This time last year, Pellegrini and City received a lesson at this stage of the competition at the hands of then-champions Bayern Munich. That night, Fernandinho and Touré were swamped in midfield, as City’s 4-4-2 matched up unfavourably against Pep’s 4-5-1.
After that game, it seemed that Pellegrini had learned his lesson. He began to use a 4-2-3-1 with David Silva behind a lone striker in big games more often. Indeed, that is precisely what he did away to Bayern (and away to Arsenal) this season.
Here he reverted to type. And he was lucky to come away with a point.
The reassembly of the defensive structure after an attack breaks down has long been City’s Achilles heel. Time and time again last season they were punished on the counter in behind Touré and Fernandinho.
Totti’s goal was a classic example of this longstanding weakness. See below – while the defence are back in position when Keita plays the initial pass, there is a huge gap between defence and midfield for one of Roma’s three midfielders (in this case Nainggolan) to exploit. Vincent Kompany commits the classic Kompany error by getting attracted out to the ball (see his performance up against Van Persie this time two years ago for more), allowing Totti to run into the space that he vacates and score.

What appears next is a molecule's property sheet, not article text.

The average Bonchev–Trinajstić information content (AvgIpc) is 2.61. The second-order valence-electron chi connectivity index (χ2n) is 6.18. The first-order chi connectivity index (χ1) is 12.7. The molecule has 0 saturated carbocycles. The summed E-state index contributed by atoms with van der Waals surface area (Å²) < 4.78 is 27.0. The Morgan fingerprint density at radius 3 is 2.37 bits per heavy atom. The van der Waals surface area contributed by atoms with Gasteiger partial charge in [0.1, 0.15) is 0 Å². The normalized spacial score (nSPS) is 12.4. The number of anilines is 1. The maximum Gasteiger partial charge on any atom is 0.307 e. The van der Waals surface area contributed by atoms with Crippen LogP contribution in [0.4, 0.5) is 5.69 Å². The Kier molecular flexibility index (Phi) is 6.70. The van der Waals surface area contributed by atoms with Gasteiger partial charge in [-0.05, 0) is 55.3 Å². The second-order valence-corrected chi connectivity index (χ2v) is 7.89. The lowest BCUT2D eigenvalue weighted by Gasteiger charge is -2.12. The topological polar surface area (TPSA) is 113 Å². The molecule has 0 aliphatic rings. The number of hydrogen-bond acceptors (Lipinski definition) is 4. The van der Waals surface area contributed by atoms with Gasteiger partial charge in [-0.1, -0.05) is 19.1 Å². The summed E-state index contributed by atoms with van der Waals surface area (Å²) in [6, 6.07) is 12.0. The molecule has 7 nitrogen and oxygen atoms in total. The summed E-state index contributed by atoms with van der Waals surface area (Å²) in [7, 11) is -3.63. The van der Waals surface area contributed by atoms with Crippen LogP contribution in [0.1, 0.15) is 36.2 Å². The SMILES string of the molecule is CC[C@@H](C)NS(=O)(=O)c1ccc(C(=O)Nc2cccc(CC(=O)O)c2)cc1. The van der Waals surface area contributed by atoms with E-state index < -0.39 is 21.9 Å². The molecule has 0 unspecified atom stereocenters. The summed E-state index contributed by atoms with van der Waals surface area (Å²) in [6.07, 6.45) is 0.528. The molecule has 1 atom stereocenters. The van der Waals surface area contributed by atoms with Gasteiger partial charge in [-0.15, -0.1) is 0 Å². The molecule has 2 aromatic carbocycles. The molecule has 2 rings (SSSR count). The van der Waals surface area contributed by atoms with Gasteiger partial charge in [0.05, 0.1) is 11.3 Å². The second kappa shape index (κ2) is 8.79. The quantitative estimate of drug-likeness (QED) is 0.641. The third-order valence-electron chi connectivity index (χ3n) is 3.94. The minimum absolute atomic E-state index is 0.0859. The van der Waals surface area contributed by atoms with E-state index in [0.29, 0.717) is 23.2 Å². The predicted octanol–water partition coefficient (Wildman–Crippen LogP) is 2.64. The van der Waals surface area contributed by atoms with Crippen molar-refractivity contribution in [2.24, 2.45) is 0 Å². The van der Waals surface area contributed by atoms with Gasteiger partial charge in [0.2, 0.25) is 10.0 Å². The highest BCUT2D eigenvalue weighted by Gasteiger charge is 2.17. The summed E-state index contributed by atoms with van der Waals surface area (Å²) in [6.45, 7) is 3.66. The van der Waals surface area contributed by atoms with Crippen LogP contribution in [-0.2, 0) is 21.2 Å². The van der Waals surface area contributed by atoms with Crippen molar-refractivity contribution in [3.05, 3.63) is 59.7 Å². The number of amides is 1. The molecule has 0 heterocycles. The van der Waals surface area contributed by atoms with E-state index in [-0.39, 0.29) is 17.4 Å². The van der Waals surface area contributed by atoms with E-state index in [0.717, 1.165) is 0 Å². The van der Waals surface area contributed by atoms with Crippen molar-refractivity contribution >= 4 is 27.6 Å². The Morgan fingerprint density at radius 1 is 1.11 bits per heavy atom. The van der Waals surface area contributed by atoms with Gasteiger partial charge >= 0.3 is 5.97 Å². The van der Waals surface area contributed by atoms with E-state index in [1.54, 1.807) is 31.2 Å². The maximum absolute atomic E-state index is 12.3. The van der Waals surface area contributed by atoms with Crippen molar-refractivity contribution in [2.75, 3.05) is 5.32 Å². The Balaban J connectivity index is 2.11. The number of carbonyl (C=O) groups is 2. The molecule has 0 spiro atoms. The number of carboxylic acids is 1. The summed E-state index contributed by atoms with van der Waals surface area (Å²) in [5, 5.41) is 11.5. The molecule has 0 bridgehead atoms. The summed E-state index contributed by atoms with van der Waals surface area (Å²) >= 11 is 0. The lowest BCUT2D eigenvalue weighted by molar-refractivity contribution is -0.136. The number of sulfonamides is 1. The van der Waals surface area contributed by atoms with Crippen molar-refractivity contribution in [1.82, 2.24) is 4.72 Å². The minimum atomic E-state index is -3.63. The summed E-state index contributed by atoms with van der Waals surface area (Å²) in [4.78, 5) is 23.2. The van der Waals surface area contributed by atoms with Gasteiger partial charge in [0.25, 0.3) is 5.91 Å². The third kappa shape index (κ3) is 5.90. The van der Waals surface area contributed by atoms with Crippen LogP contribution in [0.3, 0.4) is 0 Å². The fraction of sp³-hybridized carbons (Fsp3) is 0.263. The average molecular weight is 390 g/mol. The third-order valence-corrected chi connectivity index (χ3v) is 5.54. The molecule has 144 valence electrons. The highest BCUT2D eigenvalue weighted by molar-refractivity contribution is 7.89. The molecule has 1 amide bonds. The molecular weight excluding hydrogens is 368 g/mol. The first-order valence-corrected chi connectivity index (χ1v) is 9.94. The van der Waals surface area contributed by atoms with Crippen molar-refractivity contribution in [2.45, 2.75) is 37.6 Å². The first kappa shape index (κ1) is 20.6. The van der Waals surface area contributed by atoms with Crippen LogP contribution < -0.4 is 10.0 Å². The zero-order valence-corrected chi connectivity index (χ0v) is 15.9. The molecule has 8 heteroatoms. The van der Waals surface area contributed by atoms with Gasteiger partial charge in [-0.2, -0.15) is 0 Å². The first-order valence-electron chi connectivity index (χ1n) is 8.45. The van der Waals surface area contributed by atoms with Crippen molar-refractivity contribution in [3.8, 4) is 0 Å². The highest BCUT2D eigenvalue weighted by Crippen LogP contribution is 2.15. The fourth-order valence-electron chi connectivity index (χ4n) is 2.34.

Now if the side had been more compact, this goal may not happen. Kompany would have been closer to the Belgian and may have closed down or blocked his first-time pass. Equally, if City had a third man in midfield, this goal may not have happened either. Either someone else would have been closing Keita, allowing Touré to pick up Nainggolan, or Touré himself would have been closing with someone else playing deeper.
It took until the 57th minute for the manager to change it, introducing Lampard for Dzeko and going to a 4-2-3-1, with Lampard in the hole and marking Keita, leaving Fernandinho and Touré free to track Pjanic and Nainggolan.
Silva’s lack of defensive nous
The overload in midfield wasn’t City’s only problem in the defensive phase. As is often the case, Silva’s narrow interpretation of his wide role on the left led to problems with the opposition right-full.
Playing a number ten wide is fraught with risk at the best of times. Just ask Arsenal and Mesut Ozil. These are players that want to be influencing the game in central areas and often forget about tracking their full back. Maicon ran off Silva twice in the final third in the early going, hitting the woodwork on one of these occasions. He was a constant threat down the right flank. Pellegrini, always creditably reactive with his substitutions, recognised this and shut it down at half-time, introducing James MIlner on the left and moving Silva to the right in place of the removed Jesus Navas. Silva was now up against the more conservatively positioned Ashley Cole.